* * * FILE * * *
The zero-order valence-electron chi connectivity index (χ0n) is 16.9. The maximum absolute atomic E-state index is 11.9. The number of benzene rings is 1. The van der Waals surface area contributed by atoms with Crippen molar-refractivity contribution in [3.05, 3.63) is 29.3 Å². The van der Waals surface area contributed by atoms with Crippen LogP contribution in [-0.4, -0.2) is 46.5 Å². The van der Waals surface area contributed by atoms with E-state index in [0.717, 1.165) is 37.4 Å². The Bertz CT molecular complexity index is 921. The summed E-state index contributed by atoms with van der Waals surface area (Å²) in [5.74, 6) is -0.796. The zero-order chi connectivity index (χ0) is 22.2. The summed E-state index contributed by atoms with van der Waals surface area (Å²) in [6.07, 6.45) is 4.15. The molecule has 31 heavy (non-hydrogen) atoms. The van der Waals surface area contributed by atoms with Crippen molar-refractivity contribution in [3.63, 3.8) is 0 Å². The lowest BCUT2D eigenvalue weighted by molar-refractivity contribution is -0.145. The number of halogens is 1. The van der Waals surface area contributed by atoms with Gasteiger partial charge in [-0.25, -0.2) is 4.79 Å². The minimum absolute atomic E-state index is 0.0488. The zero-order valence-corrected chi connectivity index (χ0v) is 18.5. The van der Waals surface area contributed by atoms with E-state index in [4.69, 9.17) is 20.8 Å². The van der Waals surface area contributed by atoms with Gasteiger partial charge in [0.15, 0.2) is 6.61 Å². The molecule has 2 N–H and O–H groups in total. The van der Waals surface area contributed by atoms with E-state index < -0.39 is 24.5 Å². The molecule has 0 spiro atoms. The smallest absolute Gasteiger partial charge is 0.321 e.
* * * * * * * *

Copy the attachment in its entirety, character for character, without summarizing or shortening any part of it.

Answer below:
The zero-order valence-electron chi connectivity index (χ0n) is 16.9. The maximum absolute atomic E-state index is 11.9. The number of benzene rings is 1. The van der Waals surface area contributed by atoms with Crippen molar-refractivity contribution in [3.05, 3.63) is 29.3 Å². The van der Waals surface area contributed by atoms with Crippen LogP contribution in [-0.4, -0.2) is 46.5 Å². The van der Waals surface area contributed by atoms with E-state index in [0.717, 1.165) is 37.4 Å². The Bertz CT molecular complexity index is 921. The summed E-state index contributed by atoms with van der Waals surface area (Å²) in [5.74, 6) is -0.796. The zero-order chi connectivity index (χ0) is 22.2. The summed E-state index contributed by atoms with van der Waals surface area (Å²) in [6.07, 6.45) is 4.15. The molecule has 31 heavy (non-hydrogen) atoms. The van der Waals surface area contributed by atoms with Crippen molar-refractivity contribution in [3.63, 3.8) is 0 Å². The lowest BCUT2D eigenvalue weighted by molar-refractivity contribution is -0.145. The number of halogens is 1. The van der Waals surface area contributed by atoms with Gasteiger partial charge in [-0.25, -0.2) is 4.79 Å². The minimum absolute atomic E-state index is 0.0488. The zero-order valence-corrected chi connectivity index (χ0v) is 18.5. The van der Waals surface area contributed by atoms with E-state index in [4.69, 9.17) is 20.8 Å². The van der Waals surface area contributed by atoms with Gasteiger partial charge in [0.15, 0.2) is 6.61 Å². The molecule has 2 N–H and O–H groups in total. The van der Waals surface area contributed by atoms with E-state index < -0.39 is 24.5 Å². The molecule has 0 spiro atoms. The smallest absolute Gasteiger partial charge is 0.321 e.